One day I was so sad that it started to rain. And as much as I could will it, it would not stop.
Months passed, as they often do when you grow old and drink wine. And I spent so long with in a haze; recounting a thousand conversations I remembered so vividly having, that had never happened. And, as it often happens when you grow old, one day I finally woke without him as the first thought in my mind.
I removed all the clutter, all the traces of his being from my life and painted our room white. So I could start afresh. I thought the mess would leave a hole in my life. But all it left was space.
Happiness is not all encompassing and all consuming but rather it is a steady ebb and flow of warmth through your body. It does not shout, nor attempt to tear you down. It has not the need to hide in the cracks of your inner crevices waiting for the right moment to crawl out of the woodwork. It just flows freely and unashamedly.
Happiness is like a thick and heavy summer afternoon in August in London. The kind of heat that keeps us hopeful with its promises of long days and exciting adventures. That’s the best kind of happiness because, like summer in London often is, it is broken up with spells of showers that are delicate reminders of a certain balance to the universe. But where depression grounds you, happiness let’s your soul flow freely.
It’s easy to say “I’m happy”, far easier than to admit that you are sad, or depressed. For happiness is often seen as finite. That showers will come, like they always do and break through that residue of happiness. We do not see happiness as a state of mind but a temporary paralysis, albeit a pleasant one. After all, if we all wake up to a conveyor belt of trials and tribulations, how can we think of ourselves as… truly happy?
And yet, I remain hopeful, and happy. Because after grief and sadness tear me down, there is always hope, there is always a glimmer of happiness, however small. That ebb and flow.
I think of depression like grief… It’s sticky. It’s that annoying sticky stuff that gets left over when you peel off a sticker and you need to rub a couple of times to get the last of it off… and even then it is just sometimes… there.
It finds its way to cling to the underside of your daily routine, always there, always… sticking. And more often than not the days and weeks will pass like in a monotonous blur and nothing much happens. All the while depression will just sit there quietly. And then one day you find yourself waking up in a cold sweat crying because you’ve fallen down an effortless spiral; without warning, without much choice. There it is dragging down and there it lies like thick black sludge.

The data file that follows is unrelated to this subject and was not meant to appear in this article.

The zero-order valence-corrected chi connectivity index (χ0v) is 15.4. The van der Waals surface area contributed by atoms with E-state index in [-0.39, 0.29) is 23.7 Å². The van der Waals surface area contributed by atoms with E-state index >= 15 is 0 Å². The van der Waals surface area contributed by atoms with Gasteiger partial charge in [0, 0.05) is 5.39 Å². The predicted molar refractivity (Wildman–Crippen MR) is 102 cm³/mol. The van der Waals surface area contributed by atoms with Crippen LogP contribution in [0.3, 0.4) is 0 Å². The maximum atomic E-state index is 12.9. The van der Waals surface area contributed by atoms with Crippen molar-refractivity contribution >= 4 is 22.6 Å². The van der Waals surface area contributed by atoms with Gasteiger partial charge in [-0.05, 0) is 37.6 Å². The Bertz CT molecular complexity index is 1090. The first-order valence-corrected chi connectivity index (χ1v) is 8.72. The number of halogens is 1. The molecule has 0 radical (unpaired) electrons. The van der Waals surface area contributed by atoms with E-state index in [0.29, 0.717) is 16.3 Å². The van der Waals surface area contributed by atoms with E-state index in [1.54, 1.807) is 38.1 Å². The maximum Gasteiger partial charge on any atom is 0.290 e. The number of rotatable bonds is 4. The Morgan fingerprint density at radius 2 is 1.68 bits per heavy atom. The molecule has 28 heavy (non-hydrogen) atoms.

And then it’s Tuesday again and all of that stickiness seems to have washed away overnight and I’m walking down the street again and it seems like the rain just washed my feelings down the drain so effortlessly. And as I watch all these wonderfully content people pass you by, I think to myself “I could have done that.” But then again, I didn’t.
Unmade Bed by Joe Gerhard – Dishevelled Bedroom Series
I wrote about how to fall in love. Did you follow my steps precisely? Did you fall in love? More importantly… did you stay in love?
Fall in love slowly, deeply or casually but make sure you fall in love. Fall blindly and stay there. Make each other packed lunches with post it notes. Stare furiously into each other’s eyes and try to unlock that deep dark soul of theirs or stare blankly into their open heart. Make love, not war. Whisper sweet nothings in each other’s ears. Stay up all night and tell each other secrets. Don’t tell each other everything. Don’t plan your wedding but plan a life. Share a life together and talk about all those long road trips you’ll never take because you spent too long at work and got stuck on the tube on your way out of London. Walk hand in hand and curl those fingers tightly like they might just slip away if you let go. Say I love you; whisper it, sing it, shout it from the rooftops but don’t forget to say it. When they say they’re there for you, believe them. Close your eyes and say their name. Everything else should be white noise. Spend all morning in bed. Spend all afternoon in bed too. You won’t always get to. Never go to bed angry, and if you do, wake up and kiss them, make it the first thing you do. Listen to everything they say, because one day they might not say it anymore. Watch horror stories and build forts. Laugh, cry and work out together. Never say “it’s nothing”, because it never was. Eat pizzas and make plans together. Make love. Make time.